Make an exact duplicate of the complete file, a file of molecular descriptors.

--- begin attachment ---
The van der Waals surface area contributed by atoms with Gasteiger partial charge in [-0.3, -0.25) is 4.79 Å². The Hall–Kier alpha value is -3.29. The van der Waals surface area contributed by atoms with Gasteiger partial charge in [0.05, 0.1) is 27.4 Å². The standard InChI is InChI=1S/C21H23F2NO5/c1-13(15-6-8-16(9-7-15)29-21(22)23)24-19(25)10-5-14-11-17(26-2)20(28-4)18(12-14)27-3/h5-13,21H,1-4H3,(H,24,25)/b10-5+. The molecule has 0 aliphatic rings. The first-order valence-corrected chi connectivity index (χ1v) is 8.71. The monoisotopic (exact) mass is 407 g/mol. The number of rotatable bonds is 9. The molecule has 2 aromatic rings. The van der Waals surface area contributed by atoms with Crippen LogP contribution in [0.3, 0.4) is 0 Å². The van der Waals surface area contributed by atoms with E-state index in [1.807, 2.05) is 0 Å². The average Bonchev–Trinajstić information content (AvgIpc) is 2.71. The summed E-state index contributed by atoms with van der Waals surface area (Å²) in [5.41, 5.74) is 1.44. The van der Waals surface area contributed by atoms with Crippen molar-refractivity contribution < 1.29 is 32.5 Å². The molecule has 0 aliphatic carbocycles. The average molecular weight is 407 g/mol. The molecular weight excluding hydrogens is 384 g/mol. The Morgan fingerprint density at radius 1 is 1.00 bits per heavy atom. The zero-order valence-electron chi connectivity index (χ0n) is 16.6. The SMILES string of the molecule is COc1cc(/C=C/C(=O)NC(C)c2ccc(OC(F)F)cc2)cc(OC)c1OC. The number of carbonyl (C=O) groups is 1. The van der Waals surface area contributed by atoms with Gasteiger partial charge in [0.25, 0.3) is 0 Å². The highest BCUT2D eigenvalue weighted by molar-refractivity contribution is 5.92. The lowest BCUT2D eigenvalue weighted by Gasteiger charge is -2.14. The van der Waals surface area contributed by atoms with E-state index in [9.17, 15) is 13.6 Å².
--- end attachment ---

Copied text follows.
The van der Waals surface area contributed by atoms with Gasteiger partial charge in [-0.3, -0.25) is 4.79 Å². The Hall–Kier alpha value is -3.29. The van der Waals surface area contributed by atoms with Gasteiger partial charge in [0.05, 0.1) is 27.4 Å². The standard InChI is InChI=1S/C21H23F2NO5/c1-13(15-6-8-16(9-7-15)29-21(22)23)24-19(25)10-5-14-11-17(26-2)20(28-4)18(12-14)27-3/h5-13,21H,1-4H3,(H,24,25)/b10-5+. The molecule has 0 aliphatic rings. The first-order valence-corrected chi connectivity index (χ1v) is 8.71. The monoisotopic (exact) mass is 407 g/mol. The number of rotatable bonds is 9. The molecule has 2 aromatic rings. The van der Waals surface area contributed by atoms with Crippen LogP contribution in [0.3, 0.4) is 0 Å². The van der Waals surface area contributed by atoms with E-state index in [1.807, 2.05) is 0 Å². The average Bonchev–Trinajstić information content (AvgIpc) is 2.71. The summed E-state index contributed by atoms with van der Waals surface area (Å²) in [5.41, 5.74) is 1.44. The van der Waals surface area contributed by atoms with Crippen molar-refractivity contribution < 1.29 is 32.5 Å². The molecule has 0 aliphatic carbocycles. The average molecular weight is 407 g/mol. The molecular weight excluding hydrogens is 384 g/mol. The Morgan fingerprint density at radius 1 is 1.00 bits per heavy atom. The zero-order valence-electron chi connectivity index (χ0n) is 16.6. The SMILES string of the molecule is COc1cc(/C=C/C(=O)NC(C)c2ccc(OC(F)F)cc2)cc(OC)c1OC. The number of carbonyl (C=O) groups is 1. The van der Waals surface area contributed by atoms with Gasteiger partial charge in [0.25, 0.3) is 0 Å². The highest BCUT2D eigenvalue weighted by molar-refractivity contribution is 5.92. The lowest BCUT2D eigenvalue weighted by Gasteiger charge is -2.14. The van der Waals surface area contributed by atoms with E-state index in [9.17, 15) is 13.6 Å².